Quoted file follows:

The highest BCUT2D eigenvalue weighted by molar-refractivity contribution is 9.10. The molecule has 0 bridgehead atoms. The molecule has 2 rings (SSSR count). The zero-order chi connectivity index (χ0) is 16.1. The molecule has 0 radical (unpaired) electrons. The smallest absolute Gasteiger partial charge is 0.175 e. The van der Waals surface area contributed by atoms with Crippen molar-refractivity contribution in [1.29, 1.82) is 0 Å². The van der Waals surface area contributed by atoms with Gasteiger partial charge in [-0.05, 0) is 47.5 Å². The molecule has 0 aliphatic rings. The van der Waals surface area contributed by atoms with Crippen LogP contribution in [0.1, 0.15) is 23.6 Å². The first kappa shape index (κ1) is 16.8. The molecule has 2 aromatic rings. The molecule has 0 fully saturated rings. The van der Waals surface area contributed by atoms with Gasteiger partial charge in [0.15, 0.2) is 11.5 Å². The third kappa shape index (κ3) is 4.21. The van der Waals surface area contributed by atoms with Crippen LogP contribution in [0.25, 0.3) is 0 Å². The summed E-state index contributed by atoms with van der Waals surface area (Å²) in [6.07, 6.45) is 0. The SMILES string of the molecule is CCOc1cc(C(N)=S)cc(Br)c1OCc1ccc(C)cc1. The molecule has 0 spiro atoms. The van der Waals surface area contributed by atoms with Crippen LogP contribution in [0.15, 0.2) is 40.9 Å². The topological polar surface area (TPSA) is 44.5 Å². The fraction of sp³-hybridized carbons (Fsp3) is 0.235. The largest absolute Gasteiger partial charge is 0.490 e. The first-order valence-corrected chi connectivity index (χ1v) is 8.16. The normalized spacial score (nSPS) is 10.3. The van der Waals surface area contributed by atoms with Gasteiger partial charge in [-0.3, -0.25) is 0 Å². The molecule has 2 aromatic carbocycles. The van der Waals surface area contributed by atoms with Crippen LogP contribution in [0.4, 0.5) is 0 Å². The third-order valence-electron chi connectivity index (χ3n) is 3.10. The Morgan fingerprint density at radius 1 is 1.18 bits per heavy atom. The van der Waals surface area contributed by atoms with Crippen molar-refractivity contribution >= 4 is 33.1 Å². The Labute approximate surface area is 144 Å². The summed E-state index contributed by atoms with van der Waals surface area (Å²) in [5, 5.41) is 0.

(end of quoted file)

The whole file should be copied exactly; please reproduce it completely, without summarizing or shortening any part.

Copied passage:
The highest BCUT2D eigenvalue weighted by molar-refractivity contribution is 9.10. The molecule has 0 bridgehead atoms. The molecule has 2 rings (SSSR count). The zero-order chi connectivity index (χ0) is 16.1. The molecule has 0 radical (unpaired) electrons. The smallest absolute Gasteiger partial charge is 0.175 e. The van der Waals surface area contributed by atoms with Crippen molar-refractivity contribution in [1.29, 1.82) is 0 Å². The van der Waals surface area contributed by atoms with Gasteiger partial charge in [-0.05, 0) is 47.5 Å². The molecule has 0 aliphatic rings. The van der Waals surface area contributed by atoms with Crippen LogP contribution in [0.1, 0.15) is 23.6 Å². The first kappa shape index (κ1) is 16.8. The molecule has 2 aromatic rings. The molecule has 0 fully saturated rings. The van der Waals surface area contributed by atoms with Gasteiger partial charge in [0.15, 0.2) is 11.5 Å². The third kappa shape index (κ3) is 4.21. The van der Waals surface area contributed by atoms with Crippen LogP contribution in [0.25, 0.3) is 0 Å². The summed E-state index contributed by atoms with van der Waals surface area (Å²) in [6.07, 6.45) is 0. The SMILES string of the molecule is CCOc1cc(C(N)=S)cc(Br)c1OCc1ccc(C)cc1. The molecule has 0 spiro atoms. The van der Waals surface area contributed by atoms with Crippen LogP contribution in [0.15, 0.2) is 40.9 Å². The topological polar surface area (TPSA) is 44.5 Å². The fraction of sp³-hybridized carbons (Fsp3) is 0.235. The largest absolute Gasteiger partial charge is 0.490 e. The first-order valence-corrected chi connectivity index (χ1v) is 8.16. The normalized spacial score (nSPS) is 10.3. The van der Waals surface area contributed by atoms with Gasteiger partial charge in [-0.3, -0.25) is 0 Å². The molecule has 2 aromatic carbocycles. The van der Waals surface area contributed by atoms with Crippen LogP contribution in [0.4, 0.5) is 0 Å². The third-order valence-electron chi connectivity index (χ3n) is 3.10. The Morgan fingerprint density at radius 1 is 1.18 bits per heavy atom. The van der Waals surface area contributed by atoms with Crippen molar-refractivity contribution >= 4 is 33.1 Å². The Labute approximate surface area is 144 Å². The summed E-state index contributed by atoms with van der Waals surface area (Å²) in [5, 5.41) is 0.